Ma Rainey, who came to be known as the “Mother of the Blues,” was quite an interesting figure. If you’ve seen ‘Ma Rainey’s Black Bottom,’ then you must already be aware of this. In the movie, Viola Davis presents a nuanced portrait of a black woman who was quite ahead of her time. If you wish to learn more about her, then we have got what you need.
Did Ma Rainey Really Have Gold Teeth?
Yes, Ma Rainey did have gold teeth. As we all know, Ma was not only a powerhouse of talent, but she was also quite professional. Hence, it comes as no surprise that her costumes for her performances were a reflection of who she was. Ma was mostly seen in extravagant outfits with an equally heavy amount of jewelry. When she went on stage, the entire outfit would make a statement even before she started singing.
Thomas A. Dorsey, who was dubbed the “Father of Gospel Music,” often worked with Ma in the 1920s. He said, “When she started singing, the gold in her teeth would sparkle.” He added, “She was in the spotlight. She possessed listeners; they swayed, they rocked, they moaned and groaned, as they felt the blues with her.”
Was Ma Rainey a Lesbian?
Ma Rainey was nothing if not a pioneer, especially for the 1920s. The black woman faced not only racist and sexist hindrances over the course of her career, but it is also widely believed that she was bisexual. When she was 18, she married William “Pa” Rainey, but the two later split. Bessie Smith, who is regarded as the “Empress of Blues,” was also romantically linked with Ma. But not much has been documented about Ma’s female lovers. As such, it cannot be treated as a verified narrative.
Furthermore, the “Mother of the Blues” was Bessie’s mentor. Interestingly, there were rumors that Ma had kidnapped a young Bessie Smith while she was still trying to make it big in the industry. Why? Well, the story goes that Ma forced Smith to join Rabbit’s Foot Minstrels, the show that Ma was a part of herself. This was also where she supposedly trained Bessie to sing the blues. However, the latter’s sister-in-law, Maud Smith, rejected these claims.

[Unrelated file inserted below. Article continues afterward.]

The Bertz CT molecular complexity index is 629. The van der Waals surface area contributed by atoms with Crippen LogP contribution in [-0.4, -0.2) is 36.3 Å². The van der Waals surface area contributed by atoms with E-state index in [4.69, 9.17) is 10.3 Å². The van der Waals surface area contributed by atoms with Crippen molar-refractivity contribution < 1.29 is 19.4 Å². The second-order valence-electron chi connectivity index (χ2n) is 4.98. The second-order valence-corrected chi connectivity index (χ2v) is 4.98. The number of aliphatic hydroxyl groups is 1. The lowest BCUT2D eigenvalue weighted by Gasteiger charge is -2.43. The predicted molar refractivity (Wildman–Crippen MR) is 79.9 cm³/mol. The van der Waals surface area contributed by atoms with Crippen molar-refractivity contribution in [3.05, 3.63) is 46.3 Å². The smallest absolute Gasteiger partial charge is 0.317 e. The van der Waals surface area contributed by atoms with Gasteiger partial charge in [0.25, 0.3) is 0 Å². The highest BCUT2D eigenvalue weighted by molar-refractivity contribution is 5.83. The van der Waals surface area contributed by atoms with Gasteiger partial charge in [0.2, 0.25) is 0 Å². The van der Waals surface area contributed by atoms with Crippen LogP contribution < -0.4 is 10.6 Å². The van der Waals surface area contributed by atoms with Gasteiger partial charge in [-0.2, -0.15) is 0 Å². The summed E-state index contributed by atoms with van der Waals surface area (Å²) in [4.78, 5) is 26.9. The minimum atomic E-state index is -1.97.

This is not the only story associated with Ma and her sexuality. In 1925, Ma was jailed in Chicago. The previous night, she threw an all-female party that was supposedly an orgy, which led to her arrest. Her protege, Smith, apparently bailed her out the next morning. (This could probably explain why the two were thought to be romantically involved). In the 1928 song, “Prove It on Me Blues,” there are lyrics that hint at her fluid sexual orientation— “Went out last night with a crowd of my friends. They must’ve been women, ’cause I don’t like no men.”
This is not the only song whose lyrics hint at Ma’s apparent bisexuality. We think that Robert Philipson (the director of ‘T’Ain’t Nobody’s Bizness: Queer Blues Divas of the 1920s’) said it best— “I don’t want to overplay the significance of the three songs that Ma Rainey wrote and recorded that had some references to lesbianism and homosexuality. That’s a handful out of hundreds and hundreds of blues songs that were recorded. The fact that there were any was remarkable, given the times. You certainly never saw it in any other part of American culture.”
Who Was Ma Rainey’s Husband?
In 1904, Ma Rainey married William “Pa” Rainey, and the two traveled together performing in minstrel shows, the most notable one being Rabbit’s Foot Company. By 1914, they had formed their own group: Rainey and Rainey, Assassinators of the Blues. They even adopted a son named Danny, but the couple separated in 1916. It is believed that she later got married to a younger man, but there isn’t much information out there about this alliance.
Most notably, even though Ma never publicly identified as bisexual, she was linked to her mentee and protege, Bessie Smith. Both were virtuoso singers and were known for lyrics that were risqué for the time. They bonded over such similarities and eventually were romantically linked. However, no proof of such a relationship exists, and so we can’t be certain about what went down between the two.
Taylour Paige, who plays Ma’s fictional girlfriend, Dussie Mae, in ‘Ma Rainey’s Black Bottom’ said this about her role— “For me, it’s just like there are an infinite amount of ways to be a woman and none of the ways make you less than the other, just because it’s different than some heteronormative consciousness. Sexuality is the last thing that [matters]—Ma is a woman, and she happens to sleep with who she wants to sleep with, just like any man does.” In the end, Ma was an empowered woman who lived her truth.
Read More: How Did Ma Rainey Die?